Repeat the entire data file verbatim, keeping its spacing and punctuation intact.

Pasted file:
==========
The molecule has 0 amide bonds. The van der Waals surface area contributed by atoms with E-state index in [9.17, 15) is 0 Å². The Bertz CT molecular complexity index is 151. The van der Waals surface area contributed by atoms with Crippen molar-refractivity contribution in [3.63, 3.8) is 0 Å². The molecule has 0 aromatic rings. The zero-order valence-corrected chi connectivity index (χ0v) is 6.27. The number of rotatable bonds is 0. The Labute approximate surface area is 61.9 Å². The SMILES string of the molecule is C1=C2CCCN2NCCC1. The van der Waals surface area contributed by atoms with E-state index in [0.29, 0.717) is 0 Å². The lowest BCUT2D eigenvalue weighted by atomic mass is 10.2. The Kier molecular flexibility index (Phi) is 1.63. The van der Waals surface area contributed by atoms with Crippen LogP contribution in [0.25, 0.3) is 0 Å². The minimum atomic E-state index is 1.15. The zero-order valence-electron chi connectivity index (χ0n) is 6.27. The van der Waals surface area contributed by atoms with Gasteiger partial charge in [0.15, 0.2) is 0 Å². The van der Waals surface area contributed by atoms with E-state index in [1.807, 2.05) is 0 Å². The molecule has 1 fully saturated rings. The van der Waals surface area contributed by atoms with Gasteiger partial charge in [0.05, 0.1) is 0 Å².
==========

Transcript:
The molecule has 0 amide bonds. The van der Waals surface area contributed by atoms with E-state index in [9.17, 15) is 0 Å². The Bertz CT molecular complexity index is 151. The van der Waals surface area contributed by atoms with Crippen molar-refractivity contribution in [3.63, 3.8) is 0 Å². The molecule has 0 aromatic rings. The zero-order valence-corrected chi connectivity index (χ0v) is 6.27. The number of rotatable bonds is 0. The Labute approximate surface area is 61.9 Å². The SMILES string of the molecule is C1=C2CCCN2NCCC1. The van der Waals surface area contributed by atoms with E-state index in [0.29, 0.717) is 0 Å². The lowest BCUT2D eigenvalue weighted by atomic mass is 10.2. The Kier molecular flexibility index (Phi) is 1.63. The van der Waals surface area contributed by atoms with Crippen LogP contribution in [0.25, 0.3) is 0 Å². The minimum atomic E-state index is 1.15. The zero-order valence-electron chi connectivity index (χ0n) is 6.27. The van der Waals surface area contributed by atoms with Gasteiger partial charge in [0.15, 0.2) is 0 Å². The van der Waals surface area contributed by atoms with E-state index in [1.807, 2.05) is 0 Å². The molecule has 1 fully saturated rings. The van der Waals surface area contributed by atoms with Gasteiger partial charge in [0.05, 0.1) is 0 Å².